“An Infinite Gainer”

It was on this day in 1863 that the Confederacy lost one of their greatest weapons, “Stonewall”  Jackson. His death had,  in my opinion a rather large effect on the “fate” of the Confederacy. I am loathe to say that though, because there is no such thing as fate. God’s providential hand has been seen throughout all of history. He causes or prevents events to happen in history and the present day. The death of Jackson was one of those events. I believe he did not want the confederacy to win, it wasn’t part of his providential plan. “Stonewall’s” death was not the thing that caused the Confederacy to lose the war but it helped. So, with that said let us look to the circumstances surrounding the wounding and death of the well loved “stonewall” Jackson.

On May 1st, 1863 the battle of Chancellorsville began. The 115,000 man army of Hooker squared up to the 60,000 man army of Lee. Lee’s numbers were so small because he had divided his army into two part: one to guard Fredericksburg and one to face of with the juggernaut of the Union Army of the Potomac.

The Union Army was drawn up in a line around the Chancellor house.  A tavern in the middle of the Wilderness. The two armies collided and the fighting began at Chancellorsville. Hooker, being on the defensive hoped that Lee would make an ill-fated attack in the tangled woods of the Wilderness. So he  made his line around the Chancellor house strong defensively. Lee made the attack but  it was a small one. He divided his army once again. This time a small force kept Hooker busy in the front while the larger part of the army under the command of Jackson began their march to reach the flank of the Union Army.

The extreme right flank was held by Oliver O. Howard on the 2nd of May. Jackson, despite the confusion caused by the dense woods of the Wilderness, marched to the edge of the woods opposite Howard’s flank. Howard and his men were in the middle of supper when Jackson arrived on the scene two hours before dusk. Jackson totally routed the Howard’s 11 Corps. It was said he “rolled them up like a cigar.” The Union Army ran pell-mell before Jackson’s Virginians.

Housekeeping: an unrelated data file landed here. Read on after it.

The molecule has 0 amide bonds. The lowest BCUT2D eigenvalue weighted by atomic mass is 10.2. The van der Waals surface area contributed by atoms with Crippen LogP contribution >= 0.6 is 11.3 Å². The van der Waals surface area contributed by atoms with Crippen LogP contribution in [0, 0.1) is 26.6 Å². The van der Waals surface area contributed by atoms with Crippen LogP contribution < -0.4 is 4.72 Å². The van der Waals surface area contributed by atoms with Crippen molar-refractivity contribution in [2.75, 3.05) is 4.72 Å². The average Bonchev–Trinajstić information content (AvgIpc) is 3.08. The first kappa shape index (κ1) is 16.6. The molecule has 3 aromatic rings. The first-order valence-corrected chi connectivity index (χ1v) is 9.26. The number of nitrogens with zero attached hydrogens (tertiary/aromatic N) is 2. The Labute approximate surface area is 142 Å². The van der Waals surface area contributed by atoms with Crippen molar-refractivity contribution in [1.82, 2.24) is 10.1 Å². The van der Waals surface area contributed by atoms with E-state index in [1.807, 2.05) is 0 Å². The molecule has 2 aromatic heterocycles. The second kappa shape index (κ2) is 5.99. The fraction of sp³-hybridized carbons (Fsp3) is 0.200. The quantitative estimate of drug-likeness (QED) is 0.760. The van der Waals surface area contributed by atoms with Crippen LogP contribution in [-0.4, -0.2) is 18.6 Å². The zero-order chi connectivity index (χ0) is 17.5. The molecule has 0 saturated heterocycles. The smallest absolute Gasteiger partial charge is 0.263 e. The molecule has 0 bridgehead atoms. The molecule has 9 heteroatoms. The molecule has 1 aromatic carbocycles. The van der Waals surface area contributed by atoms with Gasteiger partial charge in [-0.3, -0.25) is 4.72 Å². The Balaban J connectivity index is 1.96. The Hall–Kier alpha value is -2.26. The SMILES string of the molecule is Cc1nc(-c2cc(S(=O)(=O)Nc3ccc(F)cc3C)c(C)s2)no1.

Jackson, along with his staff members rode on ahead of the army on a reconnaissance misson. It was now long past dusk. The woods in the Wilderness were very dark at night. Jackson and his small contingency stopped to gain their bearings. The 17th North Carolina brigade under James Lane heard Jackson and mistook him for enemy cavalry and fired on them. Captain James Powers Smith yelled out to the the North Carolinians said “”Cease firing. You are firing on your own men!” Jackson was shot three times. Once in the right hand and twice in the left arm, shattering the bone and warranting amputation.

Jackson was removed from the field on a litter. Two of the litter bearings were killed causing him to fall to the ground twice.  They took him to a nearby field hospital for treatment. He was from

The ruins of the Wilderness tavern (courtesy Brother's War http://www.brotherswar.com/Chancellorsville.htm)

 here transported to the wilderness tavern where his left arm was amputated just below the shoulder and the ball wasemoved from his right hand. From here they trasnported him to Guinea Station, the place where he would die.

Jackson spent his last days in a small farmhouse on Fairfield Plantation at Guinea Station.  He was surrounded by his staff members, his faithful doctor Hunter McGuire, and his wife Anna and daughter Julia. He died not from his wounds but from Pneumonia. He died May 10th 1863. His final words were “Let us cross over the river and rest under the shade of the trees.” With that he drew his last breath and died. Lee said “He has lost his left arm but I have lost my right.” His death marked the loss of one of the most able generals the Confederacy had.  For the rest of the war and the rest of time he is and was missed dearly. In honor of him, Anna Jackson never remarried. She called herself the “widow of the Confederacy.” “Stonewall” Jackson is one my heroes and he will continue to be for all time.

Published in: on May 10, 2011 at 8:34 pm  Comments (7)